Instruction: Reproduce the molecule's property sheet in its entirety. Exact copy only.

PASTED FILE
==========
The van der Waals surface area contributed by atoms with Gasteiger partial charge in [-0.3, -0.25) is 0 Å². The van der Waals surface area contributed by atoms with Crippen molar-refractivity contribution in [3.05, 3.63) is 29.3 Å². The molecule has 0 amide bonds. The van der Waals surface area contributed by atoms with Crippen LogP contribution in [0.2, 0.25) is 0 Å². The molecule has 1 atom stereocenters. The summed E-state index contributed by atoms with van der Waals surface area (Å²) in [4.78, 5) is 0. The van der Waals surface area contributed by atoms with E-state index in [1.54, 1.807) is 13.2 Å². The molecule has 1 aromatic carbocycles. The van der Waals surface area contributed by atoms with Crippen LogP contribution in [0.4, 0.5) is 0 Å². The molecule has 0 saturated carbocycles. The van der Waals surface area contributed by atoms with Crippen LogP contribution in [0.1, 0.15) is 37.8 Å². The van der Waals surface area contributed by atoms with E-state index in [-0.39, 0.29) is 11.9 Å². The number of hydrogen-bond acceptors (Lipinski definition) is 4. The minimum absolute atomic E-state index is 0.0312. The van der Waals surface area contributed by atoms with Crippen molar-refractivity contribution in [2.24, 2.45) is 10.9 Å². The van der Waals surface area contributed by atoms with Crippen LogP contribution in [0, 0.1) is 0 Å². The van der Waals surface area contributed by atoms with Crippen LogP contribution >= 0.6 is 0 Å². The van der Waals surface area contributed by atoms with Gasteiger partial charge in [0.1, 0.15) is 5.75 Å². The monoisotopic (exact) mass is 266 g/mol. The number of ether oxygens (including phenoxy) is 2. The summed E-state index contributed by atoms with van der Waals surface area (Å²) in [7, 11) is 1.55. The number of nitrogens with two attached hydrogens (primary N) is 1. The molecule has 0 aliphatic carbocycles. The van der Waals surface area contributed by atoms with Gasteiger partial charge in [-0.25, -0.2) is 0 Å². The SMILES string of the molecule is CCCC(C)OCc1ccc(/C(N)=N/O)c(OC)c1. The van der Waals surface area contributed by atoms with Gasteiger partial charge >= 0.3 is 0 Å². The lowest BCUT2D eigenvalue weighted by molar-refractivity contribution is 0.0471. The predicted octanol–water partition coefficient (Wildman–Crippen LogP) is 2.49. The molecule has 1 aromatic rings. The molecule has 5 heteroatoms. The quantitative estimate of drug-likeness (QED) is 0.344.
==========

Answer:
The van der Waals surface area contributed by atoms with Gasteiger partial charge in [-0.3, -0.25) is 0 Å². The van der Waals surface area contributed by atoms with Crippen molar-refractivity contribution in [3.05, 3.63) is 29.3 Å². The molecule has 0 amide bonds. The van der Waals surface area contributed by atoms with Crippen LogP contribution in [0.2, 0.25) is 0 Å². The molecule has 1 atom stereocenters. The summed E-state index contributed by atoms with van der Waals surface area (Å²) in [4.78, 5) is 0. The van der Waals surface area contributed by atoms with E-state index in [1.54, 1.807) is 13.2 Å². The molecule has 1 aromatic carbocycles. The van der Waals surface area contributed by atoms with Crippen LogP contribution in [0.4, 0.5) is 0 Å². The molecule has 0 saturated carbocycles. The van der Waals surface area contributed by atoms with Crippen LogP contribution in [0.1, 0.15) is 37.8 Å². The van der Waals surface area contributed by atoms with E-state index in [-0.39, 0.29) is 11.9 Å². The number of hydrogen-bond acceptors (Lipinski definition) is 4. The minimum absolute atomic E-state index is 0.0312. The van der Waals surface area contributed by atoms with Crippen molar-refractivity contribution in [2.24, 2.45) is 10.9 Å². The van der Waals surface area contributed by atoms with Crippen LogP contribution in [0, 0.1) is 0 Å². The van der Waals surface area contributed by atoms with Crippen LogP contribution >= 0.6 is 0 Å². The van der Waals surface area contributed by atoms with Gasteiger partial charge in [0.1, 0.15) is 5.75 Å². The monoisotopic (exact) mass is 266 g/mol. The number of ether oxygens (including phenoxy) is 2. The summed E-state index contributed by atoms with van der Waals surface area (Å²) in [7, 11) is 1.55. The number of nitrogens with two attached hydrogens (primary N) is 1. The molecule has 0 aliphatic carbocycles. The van der Waals surface area contributed by atoms with Gasteiger partial charge in [-0.25, -0.2) is 0 Å². The SMILES string of the molecule is CCCC(C)OCc1ccc(/C(N)=N/O)c(OC)c1. The van der Waals surface area contributed by atoms with Gasteiger partial charge >= 0.3 is 0 Å². The lowest BCUT2D eigenvalue weighted by molar-refractivity contribution is 0.0471. The predicted octanol–water partition coefficient (Wildman–Crippen LogP) is 2.49. The molecule has 1 aromatic rings. The molecule has 5 heteroatoms. The quantitative estimate of drug-likeness (QED) is 0.344.